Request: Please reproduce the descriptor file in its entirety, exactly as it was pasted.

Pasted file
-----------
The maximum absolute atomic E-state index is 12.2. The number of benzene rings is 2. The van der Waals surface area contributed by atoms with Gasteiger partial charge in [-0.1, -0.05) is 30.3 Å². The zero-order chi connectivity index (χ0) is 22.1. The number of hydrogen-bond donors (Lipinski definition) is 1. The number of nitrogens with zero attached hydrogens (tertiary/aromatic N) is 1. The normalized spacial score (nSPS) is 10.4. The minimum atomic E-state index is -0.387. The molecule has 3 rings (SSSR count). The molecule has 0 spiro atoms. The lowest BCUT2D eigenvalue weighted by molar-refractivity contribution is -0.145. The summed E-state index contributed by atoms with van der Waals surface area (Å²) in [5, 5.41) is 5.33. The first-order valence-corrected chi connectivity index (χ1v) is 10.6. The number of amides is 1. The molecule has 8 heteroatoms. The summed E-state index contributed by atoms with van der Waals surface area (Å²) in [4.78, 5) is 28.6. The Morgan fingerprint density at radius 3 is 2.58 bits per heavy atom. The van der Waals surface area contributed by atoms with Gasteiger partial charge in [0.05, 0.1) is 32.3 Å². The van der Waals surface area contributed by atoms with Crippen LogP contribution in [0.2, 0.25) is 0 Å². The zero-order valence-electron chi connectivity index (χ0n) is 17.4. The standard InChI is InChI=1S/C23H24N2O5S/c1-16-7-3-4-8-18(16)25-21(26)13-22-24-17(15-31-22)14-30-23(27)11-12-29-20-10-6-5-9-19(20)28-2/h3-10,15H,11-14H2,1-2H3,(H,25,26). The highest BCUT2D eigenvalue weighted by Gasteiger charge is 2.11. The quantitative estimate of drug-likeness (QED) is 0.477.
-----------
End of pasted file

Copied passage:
The maximum absolute atomic E-state index is 12.2. The number of benzene rings is 2. The van der Waals surface area contributed by atoms with Gasteiger partial charge in [-0.1, -0.05) is 30.3 Å². The zero-order chi connectivity index (χ0) is 22.1. The number of hydrogen-bond donors (Lipinski definition) is 1. The number of nitrogens with zero attached hydrogens (tertiary/aromatic N) is 1. The normalized spacial score (nSPS) is 10.4. The minimum atomic E-state index is -0.387. The molecule has 3 rings (SSSR count). The molecule has 0 spiro atoms. The lowest BCUT2D eigenvalue weighted by molar-refractivity contribution is -0.145. The summed E-state index contributed by atoms with van der Waals surface area (Å²) in [5, 5.41) is 5.33. The first-order valence-corrected chi connectivity index (χ1v) is 10.6. The number of amides is 1. The molecule has 8 heteroatoms. The summed E-state index contributed by atoms with van der Waals surface area (Å²) in [4.78, 5) is 28.6. The Morgan fingerprint density at radius 3 is 2.58 bits per heavy atom. The van der Waals surface area contributed by atoms with Gasteiger partial charge in [0.05, 0.1) is 32.3 Å². The van der Waals surface area contributed by atoms with Crippen LogP contribution in [0.2, 0.25) is 0 Å². The zero-order valence-electron chi connectivity index (χ0n) is 17.4. The standard InChI is InChI=1S/C23H24N2O5S/c1-16-7-3-4-8-18(16)25-21(26)13-22-24-17(15-31-22)14-30-23(27)11-12-29-20-10-6-5-9-19(20)28-2/h3-10,15H,11-14H2,1-2H3,(H,25,26). The highest BCUT2D eigenvalue weighted by Gasteiger charge is 2.11. The quantitative estimate of drug-likeness (QED) is 0.477.